After I submitted my dissertation, I went deep into winter hibernation.
It was another aspect of our experimental lifestyle this year. I wanted to shut myself away from the world, and take stock.
Besides my frigid walks along the coast and in the woods, I left the house exactly two times in two months.
Since our house opens out onto the big, wide, ocean, I never felt a trace of cabin fever.
The winter felt like a big, deep breath taken in between deep dives into life. I reveled in my transition time, and clung to my solitude, and thought everyday how lucky I was that I had the time and the means to take big, long rest.
"O ye that have your eyeballs vexed and tired,
Feast them upon the wideness of the sea!"
I basically spent my winter doing three decidedly un-academic things. Reading by the fire was one of them (posts on the other two later).
It was on my List of Things to Do Before I Die: spend a winter reading by the fire. No TV, no movies, no Facebook, minimal communication with the outside world... just me and winter and books and a fire.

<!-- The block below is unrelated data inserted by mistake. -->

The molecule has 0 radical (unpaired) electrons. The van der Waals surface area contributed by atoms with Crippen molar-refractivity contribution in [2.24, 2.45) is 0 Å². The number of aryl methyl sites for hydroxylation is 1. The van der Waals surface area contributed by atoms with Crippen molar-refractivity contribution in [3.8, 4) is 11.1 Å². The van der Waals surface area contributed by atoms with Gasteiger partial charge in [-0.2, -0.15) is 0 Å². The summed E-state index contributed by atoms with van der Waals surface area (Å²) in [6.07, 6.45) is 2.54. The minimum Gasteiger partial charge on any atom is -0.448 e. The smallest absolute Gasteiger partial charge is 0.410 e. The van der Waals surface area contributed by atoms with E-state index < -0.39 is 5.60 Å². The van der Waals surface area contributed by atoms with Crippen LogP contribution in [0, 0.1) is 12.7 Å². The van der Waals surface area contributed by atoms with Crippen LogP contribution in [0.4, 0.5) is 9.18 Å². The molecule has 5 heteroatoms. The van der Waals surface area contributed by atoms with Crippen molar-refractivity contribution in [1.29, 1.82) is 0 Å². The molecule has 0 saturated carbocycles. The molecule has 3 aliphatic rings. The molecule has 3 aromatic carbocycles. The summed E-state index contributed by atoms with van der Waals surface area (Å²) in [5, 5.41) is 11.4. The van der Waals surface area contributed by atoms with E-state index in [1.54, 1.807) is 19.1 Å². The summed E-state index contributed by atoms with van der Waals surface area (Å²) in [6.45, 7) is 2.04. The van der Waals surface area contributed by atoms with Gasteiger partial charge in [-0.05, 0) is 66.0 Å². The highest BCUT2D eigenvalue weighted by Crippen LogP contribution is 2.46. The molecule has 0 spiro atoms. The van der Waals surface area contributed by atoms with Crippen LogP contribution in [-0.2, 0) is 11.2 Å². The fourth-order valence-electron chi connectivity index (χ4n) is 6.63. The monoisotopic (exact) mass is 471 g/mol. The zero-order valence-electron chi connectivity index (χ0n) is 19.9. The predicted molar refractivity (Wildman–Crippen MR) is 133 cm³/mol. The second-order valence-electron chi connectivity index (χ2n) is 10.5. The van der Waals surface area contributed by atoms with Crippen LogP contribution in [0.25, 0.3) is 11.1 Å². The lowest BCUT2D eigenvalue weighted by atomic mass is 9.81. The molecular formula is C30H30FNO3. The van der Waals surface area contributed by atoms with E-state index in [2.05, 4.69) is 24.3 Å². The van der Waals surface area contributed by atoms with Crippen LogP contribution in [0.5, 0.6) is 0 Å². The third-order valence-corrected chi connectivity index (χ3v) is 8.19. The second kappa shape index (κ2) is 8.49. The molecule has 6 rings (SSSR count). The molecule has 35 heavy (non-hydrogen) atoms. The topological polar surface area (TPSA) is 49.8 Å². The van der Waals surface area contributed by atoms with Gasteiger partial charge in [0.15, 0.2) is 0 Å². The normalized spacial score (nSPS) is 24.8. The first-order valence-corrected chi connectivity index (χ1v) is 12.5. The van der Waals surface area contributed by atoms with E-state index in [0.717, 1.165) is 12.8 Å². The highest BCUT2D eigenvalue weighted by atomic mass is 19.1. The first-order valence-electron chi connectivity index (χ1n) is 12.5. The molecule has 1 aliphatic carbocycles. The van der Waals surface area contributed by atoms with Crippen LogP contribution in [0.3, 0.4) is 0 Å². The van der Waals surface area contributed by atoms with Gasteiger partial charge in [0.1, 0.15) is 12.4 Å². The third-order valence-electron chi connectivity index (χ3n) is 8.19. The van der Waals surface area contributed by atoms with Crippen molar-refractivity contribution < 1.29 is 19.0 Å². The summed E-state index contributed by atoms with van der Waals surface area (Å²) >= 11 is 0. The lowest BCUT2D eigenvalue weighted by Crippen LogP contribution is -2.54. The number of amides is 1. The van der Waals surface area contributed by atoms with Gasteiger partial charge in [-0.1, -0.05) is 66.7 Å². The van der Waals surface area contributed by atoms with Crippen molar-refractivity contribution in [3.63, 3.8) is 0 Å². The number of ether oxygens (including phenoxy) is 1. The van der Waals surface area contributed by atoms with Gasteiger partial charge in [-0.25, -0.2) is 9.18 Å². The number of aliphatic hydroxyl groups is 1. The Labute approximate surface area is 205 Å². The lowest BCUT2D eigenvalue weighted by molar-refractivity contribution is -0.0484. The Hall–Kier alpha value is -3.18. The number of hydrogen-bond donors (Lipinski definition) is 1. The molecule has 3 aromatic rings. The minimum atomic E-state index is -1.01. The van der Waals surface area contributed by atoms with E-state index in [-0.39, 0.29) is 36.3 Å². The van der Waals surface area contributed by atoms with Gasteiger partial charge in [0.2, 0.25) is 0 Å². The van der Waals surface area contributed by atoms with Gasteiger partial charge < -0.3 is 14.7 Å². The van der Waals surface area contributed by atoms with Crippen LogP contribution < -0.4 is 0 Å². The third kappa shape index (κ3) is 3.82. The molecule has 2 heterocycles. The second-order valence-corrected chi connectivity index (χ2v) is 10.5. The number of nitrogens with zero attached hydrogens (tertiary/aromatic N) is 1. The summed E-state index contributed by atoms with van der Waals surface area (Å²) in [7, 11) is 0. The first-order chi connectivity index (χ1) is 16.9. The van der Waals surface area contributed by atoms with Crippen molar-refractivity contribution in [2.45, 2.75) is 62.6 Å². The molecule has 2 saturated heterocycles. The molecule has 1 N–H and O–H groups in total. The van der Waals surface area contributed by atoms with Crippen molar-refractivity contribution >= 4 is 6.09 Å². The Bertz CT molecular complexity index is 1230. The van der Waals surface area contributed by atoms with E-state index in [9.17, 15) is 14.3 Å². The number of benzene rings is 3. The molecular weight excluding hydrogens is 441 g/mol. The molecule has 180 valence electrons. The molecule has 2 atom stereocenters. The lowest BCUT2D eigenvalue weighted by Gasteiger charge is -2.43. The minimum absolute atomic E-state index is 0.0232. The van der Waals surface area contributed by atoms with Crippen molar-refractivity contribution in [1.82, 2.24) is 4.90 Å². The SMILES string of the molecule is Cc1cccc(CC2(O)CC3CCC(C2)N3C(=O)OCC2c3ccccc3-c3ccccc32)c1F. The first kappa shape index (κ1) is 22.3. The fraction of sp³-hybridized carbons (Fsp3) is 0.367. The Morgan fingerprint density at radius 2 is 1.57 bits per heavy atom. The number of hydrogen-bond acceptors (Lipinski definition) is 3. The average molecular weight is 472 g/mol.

So we made it happen. Marc spent the greater part of the autumn scavenging firewood, sawing it all old-fashioned like, and chopping it into perfect logs. Man, did he stock us up a lotta wood. Even now, emerging out the other side of winter, we've hardly made a dent in our stash.
Our evenings were pretty much just like this painting: big old fire, big old house, hardwood floors, slightly uncomfortable antique furniture. Piles and piles of books from the Goodwill Outlet Store (praise it forever and ever amen). No restrictive black dress, though. More like sweats. Purple sweats.
Just me and the winter and the fireplace and the books. I had romantic notions, clearly.
So what did I learn from my winter reading by the fire? That reading by the fire, like anything, can be overdone. ha! Why did I not suspect this before?
Books and I are taking a break for a while.